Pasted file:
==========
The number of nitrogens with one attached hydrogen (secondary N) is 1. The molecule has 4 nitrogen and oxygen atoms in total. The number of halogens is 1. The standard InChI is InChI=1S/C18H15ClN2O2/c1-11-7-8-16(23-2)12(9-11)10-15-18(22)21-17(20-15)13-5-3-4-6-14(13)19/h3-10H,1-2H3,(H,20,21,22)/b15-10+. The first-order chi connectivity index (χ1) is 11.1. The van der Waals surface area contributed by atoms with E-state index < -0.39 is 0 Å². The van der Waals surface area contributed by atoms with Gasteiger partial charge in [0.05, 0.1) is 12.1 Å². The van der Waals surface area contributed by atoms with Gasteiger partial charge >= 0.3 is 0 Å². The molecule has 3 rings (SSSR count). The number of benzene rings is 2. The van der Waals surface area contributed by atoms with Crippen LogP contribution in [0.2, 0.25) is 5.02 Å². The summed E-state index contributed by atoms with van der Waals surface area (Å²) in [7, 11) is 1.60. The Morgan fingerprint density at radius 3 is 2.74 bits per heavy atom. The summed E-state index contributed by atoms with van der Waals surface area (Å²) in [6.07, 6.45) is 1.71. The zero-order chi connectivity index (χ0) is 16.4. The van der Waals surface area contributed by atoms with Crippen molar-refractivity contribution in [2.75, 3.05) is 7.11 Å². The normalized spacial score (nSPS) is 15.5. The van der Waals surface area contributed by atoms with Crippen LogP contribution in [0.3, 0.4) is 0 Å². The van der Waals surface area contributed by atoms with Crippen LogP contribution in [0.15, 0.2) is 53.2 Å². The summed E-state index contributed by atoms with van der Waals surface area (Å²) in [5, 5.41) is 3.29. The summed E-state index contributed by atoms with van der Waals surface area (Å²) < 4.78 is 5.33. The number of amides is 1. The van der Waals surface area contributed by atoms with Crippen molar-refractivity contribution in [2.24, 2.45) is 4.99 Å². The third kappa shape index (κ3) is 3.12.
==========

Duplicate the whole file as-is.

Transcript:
The number of nitrogens with one attached hydrogen (secondary N) is 1. The molecule has 4 nitrogen and oxygen atoms in total. The number of halogens is 1. The standard InChI is InChI=1S/C18H15ClN2O2/c1-11-7-8-16(23-2)12(9-11)10-15-18(22)21-17(20-15)13-5-3-4-6-14(13)19/h3-10H,1-2H3,(H,20,21,22)/b15-10+. The first-order chi connectivity index (χ1) is 11.1. The van der Waals surface area contributed by atoms with E-state index < -0.39 is 0 Å². The van der Waals surface area contributed by atoms with Gasteiger partial charge in [0.05, 0.1) is 12.1 Å². The van der Waals surface area contributed by atoms with Gasteiger partial charge >= 0.3 is 0 Å². The molecule has 3 rings (SSSR count). The number of benzene rings is 2. The van der Waals surface area contributed by atoms with Crippen LogP contribution in [0.2, 0.25) is 5.02 Å². The summed E-state index contributed by atoms with van der Waals surface area (Å²) in [7, 11) is 1.60. The Morgan fingerprint density at radius 3 is 2.74 bits per heavy atom. The summed E-state index contributed by atoms with van der Waals surface area (Å²) in [6.07, 6.45) is 1.71. The zero-order chi connectivity index (χ0) is 16.4. The van der Waals surface area contributed by atoms with Crippen molar-refractivity contribution in [2.75, 3.05) is 7.11 Å². The normalized spacial score (nSPS) is 15.5. The van der Waals surface area contributed by atoms with Crippen LogP contribution in [0.3, 0.4) is 0 Å². The van der Waals surface area contributed by atoms with Crippen LogP contribution in [0.15, 0.2) is 53.2 Å². The summed E-state index contributed by atoms with van der Waals surface area (Å²) in [5, 5.41) is 3.29. The summed E-state index contributed by atoms with van der Waals surface area (Å²) < 4.78 is 5.33. The number of amides is 1. The van der Waals surface area contributed by atoms with Crippen molar-refractivity contribution in [2.24, 2.45) is 4.99 Å². The third kappa shape index (κ3) is 3.12.